Equitable: Pertaining to civil suits in "equity" rather than in "law." In English legal history, the courts of "law" could order the payment of damages and could afford no other remedy. See damages. A separate court of "equity" could order someone to do something or to cease to do something. See, e.g., injunction. In American jurisprudence, the federal courts have both legal and equitable power, but the distinction is still an important one. For example, a trial by jury is normally available in "law" cases but not in "equity" cases. Source: U.S. Courts
Evidence: Information presented in testimony or in documents that is used to persuade the fact finder (judge or jury) to decide the case for one side or the other.
Felony: A crime carrying a penalty of more than a year in prison.
Fraud: Intentional deception resulting in injury to another.
Guardian: A person legally empowered and charged with the duty of taking care of and managing the property of another person who because of age, intellect, or health, is incapable of managing his (her) own affairs.
Injunction: An order of the court prohibiting (or compelling) the performance of a specific act to prevent irreparable damage or injury.
Jurisdiction: (1) The legal authority of a court to hear and decide a case. Concurrent jurisdiction exists when two courts have simultaneous responsibility for the same case. (2) The geographic area over which the court has authority to decide cases.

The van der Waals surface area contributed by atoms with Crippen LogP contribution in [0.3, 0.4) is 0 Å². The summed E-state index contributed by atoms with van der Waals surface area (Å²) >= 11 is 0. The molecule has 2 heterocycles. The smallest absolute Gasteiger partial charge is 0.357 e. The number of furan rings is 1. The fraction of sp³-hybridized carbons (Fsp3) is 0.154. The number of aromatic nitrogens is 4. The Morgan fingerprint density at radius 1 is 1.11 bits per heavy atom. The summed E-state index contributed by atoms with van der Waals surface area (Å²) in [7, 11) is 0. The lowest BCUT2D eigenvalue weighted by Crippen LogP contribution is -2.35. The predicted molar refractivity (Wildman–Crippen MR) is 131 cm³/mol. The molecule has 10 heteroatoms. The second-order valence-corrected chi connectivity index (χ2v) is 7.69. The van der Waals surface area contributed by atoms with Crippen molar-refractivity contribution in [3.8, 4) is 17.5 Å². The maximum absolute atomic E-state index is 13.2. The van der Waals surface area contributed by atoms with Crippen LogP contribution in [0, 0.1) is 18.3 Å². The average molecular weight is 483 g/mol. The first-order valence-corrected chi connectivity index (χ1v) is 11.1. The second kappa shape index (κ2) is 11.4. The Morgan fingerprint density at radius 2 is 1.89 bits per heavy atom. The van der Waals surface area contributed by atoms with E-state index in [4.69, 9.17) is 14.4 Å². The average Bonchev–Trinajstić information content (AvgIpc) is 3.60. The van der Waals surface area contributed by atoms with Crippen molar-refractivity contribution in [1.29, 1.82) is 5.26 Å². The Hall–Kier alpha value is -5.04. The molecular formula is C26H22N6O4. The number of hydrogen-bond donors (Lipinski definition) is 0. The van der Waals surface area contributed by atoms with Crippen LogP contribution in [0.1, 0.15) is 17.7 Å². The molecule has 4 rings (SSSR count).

Obligation: An order placed, contract awarded, service received, or similar transaction during a given period that will require payments during the same or a future period.
Plaintiff: The person who files the complaint in a civil lawsuit.
Precedent: A court decision in an earlier case with facts and law similar to a dispute currently before a court. Precedent will ordinarily govern the decision of a later similar case, unless a party can show that it was wrongly decided or that it differed in some significant way.
Probation: A sentencing alternative to imprisonment in which the court releases convicted defendants under supervision as long as certain conditions are observed.
Real property: Land, and all immovable fixtures erected on, growing on, or affixed to the land.
Remainder: An interest in property that takes effect in the future at a specified time or after the occurrence of some event, such as the death of a life tenant.
Restitution: The court-ordered payment of money by the defendant to the victim for damages caused by the criminal action.
Statute: A law passed by a legislature.
Statute of limitations: A law that sets the time within which parties must take action to enforce their rights.
Tort: A civil wrong or breach of a duty to another person, as outlined by law. A very common tort is negligent operation of a motor vehicle that results in property damage and personal injury in an automobile accident.
Trial: A hearing that takes place when the defendant pleads "not guilty" and witnesses are required to come to court to give evidence.
Verdict: The decision of a petit jury or a judge.
Writ: A formal written command, issued from the court, requiring the performance of a specific act.